By Oliver North
The Washington Times
April 20, 2008
Your strength can compensate for my weakness, and your wisdom can help to minimize my mistakes.
— Jimmy Carter, Inaugural Address, Jan. 20, 1977
More than 31 years after he uttered those words, America is still trying to compensate for and minimize Mr. Carter’s mistakes and weaknesses — the greatest of which appears to be hubris. This week, our much-traveled 39th president ventured as a “private citizen” to the Middle East on a self-described mission “exploring possibilities for peace.”
Regrettably, what citizen Mr. Carter has succeeded in doing is to encourage our nation’s adversaries, lend credibility to terrorists who have killed our countrymen and disparaged a beleaguered ally.
Former U.S. President Jimmy Carter, right, is greeted by Jordanian foreign Ministry secretary general Khaldoun Talhoni, left, at Queen Alia International airport in Amman, Jordan, Sunday, April 20, 2008. On his Middle East tour Carter has met exiled Hamas leader Khaled Meshaal in the Syrian capital despite strong opposition from Israel and the White House. (AP Photo/Jamal Nasrallah. Pool)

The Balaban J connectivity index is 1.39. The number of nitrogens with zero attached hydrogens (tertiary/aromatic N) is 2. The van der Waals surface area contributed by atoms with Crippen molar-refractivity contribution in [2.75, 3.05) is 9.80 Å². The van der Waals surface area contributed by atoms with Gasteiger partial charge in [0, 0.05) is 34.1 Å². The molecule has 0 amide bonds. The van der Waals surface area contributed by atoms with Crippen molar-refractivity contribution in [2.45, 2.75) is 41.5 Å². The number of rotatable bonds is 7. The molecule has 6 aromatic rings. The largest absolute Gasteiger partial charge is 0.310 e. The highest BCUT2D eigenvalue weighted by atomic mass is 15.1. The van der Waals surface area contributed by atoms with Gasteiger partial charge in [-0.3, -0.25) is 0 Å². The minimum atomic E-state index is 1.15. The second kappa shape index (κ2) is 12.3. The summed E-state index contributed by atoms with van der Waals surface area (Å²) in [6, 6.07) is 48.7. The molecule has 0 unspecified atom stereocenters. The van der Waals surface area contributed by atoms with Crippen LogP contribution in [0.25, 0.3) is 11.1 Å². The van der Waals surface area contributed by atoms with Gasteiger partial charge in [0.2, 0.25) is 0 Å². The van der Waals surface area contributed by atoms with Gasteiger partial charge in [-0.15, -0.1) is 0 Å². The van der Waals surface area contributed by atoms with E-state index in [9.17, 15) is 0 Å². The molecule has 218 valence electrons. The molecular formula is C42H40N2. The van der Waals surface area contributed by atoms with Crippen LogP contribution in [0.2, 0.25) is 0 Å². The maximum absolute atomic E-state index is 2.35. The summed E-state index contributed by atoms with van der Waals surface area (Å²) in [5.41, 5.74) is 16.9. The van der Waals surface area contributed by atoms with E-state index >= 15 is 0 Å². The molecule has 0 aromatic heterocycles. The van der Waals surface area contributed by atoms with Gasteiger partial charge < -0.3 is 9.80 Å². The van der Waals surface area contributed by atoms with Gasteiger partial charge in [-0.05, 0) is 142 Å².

Mr. Carter’s current sojourn in personal diplomacy is just his most recent foreign foray in post-presidential folly since being voted out of office in Ronald Reagan’s 1980 landslide. During his global quest for relevance, he rarely missed an opportunity to denigrate our country’s interests, helping him to win the Nobel Peace Prize in 2002. But this week’s expedition to Jerusalem, the West Bank, Egypt, Jordan, Syria and Saudi Arabia may prove to be the most damaging excursion yet.
Despite his claims, Mr. Carter is no “neutral observer.” In June 1994 the former president went to Pyongyang to broker a failed nuclear disarmament deal with North Korean despot Kim Il-jung. In 2002, he deigned to dignify the brutal, bearded butcher of Havana — Fidel Castro. While in the “island paradise” he disparaged America’s commitment to human rights and praised Cuba’s education and health-care systems.
In 2006, he and his self-appointed “impartial arbiters” declared “legitimate” the Palestinian elections that brought Hamas to power in Gaza. Later that same year in his book, “Palestine: Peace Not Apartheid” — he declared “Israel’s continued control and colonization of Palestinian land have been the primary obstacles to a comprehensive peace agreement in the Holy Land.”